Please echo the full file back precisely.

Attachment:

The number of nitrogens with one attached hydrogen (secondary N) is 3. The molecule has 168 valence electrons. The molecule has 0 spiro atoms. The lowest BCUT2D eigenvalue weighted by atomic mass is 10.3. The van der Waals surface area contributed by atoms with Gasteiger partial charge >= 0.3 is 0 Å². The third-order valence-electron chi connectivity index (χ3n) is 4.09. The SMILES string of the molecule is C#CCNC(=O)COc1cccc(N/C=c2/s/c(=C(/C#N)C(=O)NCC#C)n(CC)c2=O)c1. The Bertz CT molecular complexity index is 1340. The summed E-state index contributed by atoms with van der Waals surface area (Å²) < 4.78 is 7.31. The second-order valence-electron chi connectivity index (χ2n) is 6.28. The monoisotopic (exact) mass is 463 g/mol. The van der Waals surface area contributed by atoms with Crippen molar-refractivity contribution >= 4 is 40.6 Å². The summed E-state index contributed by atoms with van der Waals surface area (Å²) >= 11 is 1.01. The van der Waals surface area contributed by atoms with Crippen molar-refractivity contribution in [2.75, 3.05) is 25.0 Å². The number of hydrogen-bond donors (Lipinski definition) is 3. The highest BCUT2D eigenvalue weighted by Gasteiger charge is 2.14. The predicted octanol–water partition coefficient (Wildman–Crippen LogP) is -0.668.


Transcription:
The number of nitrogens with one attached hydrogen (secondary N) is 3. The molecule has 168 valence electrons. The molecule has 0 spiro atoms. The lowest BCUT2D eigenvalue weighted by atomic mass is 10.3. The van der Waals surface area contributed by atoms with Gasteiger partial charge >= 0.3 is 0 Å². The third-order valence-electron chi connectivity index (χ3n) is 4.09. The SMILES string of the molecule is C#CCNC(=O)COc1cccc(N/C=c2/s/c(=C(/C#N)C(=O)NCC#C)n(CC)c2=O)c1. The Bertz CT molecular complexity index is 1340. The summed E-state index contributed by atoms with van der Waals surface area (Å²) < 4.78 is 7.31. The second-order valence-electron chi connectivity index (χ2n) is 6.28. The monoisotopic (exact) mass is 463 g/mol. The van der Waals surface area contributed by atoms with Crippen molar-refractivity contribution >= 4 is 40.6 Å². The summed E-state index contributed by atoms with van der Waals surface area (Å²) >= 11 is 1.01. The van der Waals surface area contributed by atoms with Crippen molar-refractivity contribution in [2.75, 3.05) is 25.0 Å². The number of hydrogen-bond donors (Lipinski definition) is 3. The highest BCUT2D eigenvalue weighted by Gasteiger charge is 2.14. The predicted octanol–water partition coefficient (Wildman–Crippen LogP) is -0.668.